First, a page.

This monograph makes a significant contribution to answering some long standing questions in the Later Stone Age prehistory of southern Africa and to archaeological methods in general. The Vredenburg Peninsula Survey project originally set out to confirm that the first herders at the south-western Cape were immigrant Khoekhoe-speakers who had migrated from farther north about two thousand years ago. It failed to find evidence to support this hypothesis and instead ended up making a solid contribution to documenting the regional transition from formal, microlithic technology to the informal stone tool repertoire that marks the immediately Pre-Colonial period. It also throws light on another regional question concerning the rise and fall of stone adze technology. Its contribution to survey methodology is of worldwide importance and this is the first time an archaeologist has gambled on dating surface shell on a large scale and it has paid off handsomely. Coastal archaeologists on all continents should take note of this, and be rightly encouraged.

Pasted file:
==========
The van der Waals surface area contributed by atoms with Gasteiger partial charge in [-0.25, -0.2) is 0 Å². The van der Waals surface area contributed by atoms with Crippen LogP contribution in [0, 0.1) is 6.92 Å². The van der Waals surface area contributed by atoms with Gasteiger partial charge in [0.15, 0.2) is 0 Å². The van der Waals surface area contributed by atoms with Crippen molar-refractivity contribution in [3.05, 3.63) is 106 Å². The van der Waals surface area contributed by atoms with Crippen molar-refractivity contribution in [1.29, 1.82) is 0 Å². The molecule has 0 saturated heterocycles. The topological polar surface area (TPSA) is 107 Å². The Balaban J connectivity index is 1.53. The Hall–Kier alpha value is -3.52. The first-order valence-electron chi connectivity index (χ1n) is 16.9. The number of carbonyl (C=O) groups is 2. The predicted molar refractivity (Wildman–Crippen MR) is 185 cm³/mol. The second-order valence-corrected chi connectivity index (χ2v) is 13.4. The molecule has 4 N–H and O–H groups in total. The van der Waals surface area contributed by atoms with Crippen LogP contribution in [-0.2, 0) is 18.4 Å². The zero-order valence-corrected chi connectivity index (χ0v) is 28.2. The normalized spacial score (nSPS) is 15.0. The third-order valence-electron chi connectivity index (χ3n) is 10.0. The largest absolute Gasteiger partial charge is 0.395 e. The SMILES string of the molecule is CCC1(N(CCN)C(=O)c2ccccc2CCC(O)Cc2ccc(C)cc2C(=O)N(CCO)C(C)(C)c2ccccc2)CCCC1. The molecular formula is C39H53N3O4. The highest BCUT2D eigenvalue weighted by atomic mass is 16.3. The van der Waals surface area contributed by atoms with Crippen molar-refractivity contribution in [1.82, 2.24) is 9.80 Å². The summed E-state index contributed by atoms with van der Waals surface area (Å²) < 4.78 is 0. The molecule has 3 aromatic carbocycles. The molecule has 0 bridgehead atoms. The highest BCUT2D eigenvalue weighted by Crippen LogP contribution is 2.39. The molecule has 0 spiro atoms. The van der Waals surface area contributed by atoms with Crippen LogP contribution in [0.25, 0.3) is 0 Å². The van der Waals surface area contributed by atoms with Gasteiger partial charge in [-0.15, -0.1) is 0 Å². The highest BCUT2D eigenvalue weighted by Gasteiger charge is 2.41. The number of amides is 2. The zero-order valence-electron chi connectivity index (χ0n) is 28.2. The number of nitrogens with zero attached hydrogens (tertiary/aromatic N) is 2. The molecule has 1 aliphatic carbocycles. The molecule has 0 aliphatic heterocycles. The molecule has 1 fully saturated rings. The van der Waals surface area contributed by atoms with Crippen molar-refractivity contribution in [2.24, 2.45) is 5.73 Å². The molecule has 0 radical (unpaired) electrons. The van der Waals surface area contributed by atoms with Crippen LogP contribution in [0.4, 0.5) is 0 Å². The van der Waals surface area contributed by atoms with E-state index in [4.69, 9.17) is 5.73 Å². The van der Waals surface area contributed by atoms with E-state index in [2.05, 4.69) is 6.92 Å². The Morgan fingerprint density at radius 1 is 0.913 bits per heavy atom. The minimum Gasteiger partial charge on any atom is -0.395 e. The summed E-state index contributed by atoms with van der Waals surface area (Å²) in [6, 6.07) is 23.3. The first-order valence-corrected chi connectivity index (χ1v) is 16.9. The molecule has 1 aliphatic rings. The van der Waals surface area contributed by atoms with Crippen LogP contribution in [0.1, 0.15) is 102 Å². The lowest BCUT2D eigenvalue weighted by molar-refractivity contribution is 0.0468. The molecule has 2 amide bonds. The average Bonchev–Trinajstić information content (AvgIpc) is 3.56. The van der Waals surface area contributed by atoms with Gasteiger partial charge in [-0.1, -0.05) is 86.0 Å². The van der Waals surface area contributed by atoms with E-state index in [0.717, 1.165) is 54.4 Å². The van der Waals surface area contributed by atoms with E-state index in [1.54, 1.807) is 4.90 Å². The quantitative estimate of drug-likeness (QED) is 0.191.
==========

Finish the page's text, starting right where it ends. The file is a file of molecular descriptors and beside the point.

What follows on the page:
Radiocarbon Dates, Stone Tools and the Origin of Herding on the West Coast of South Africa
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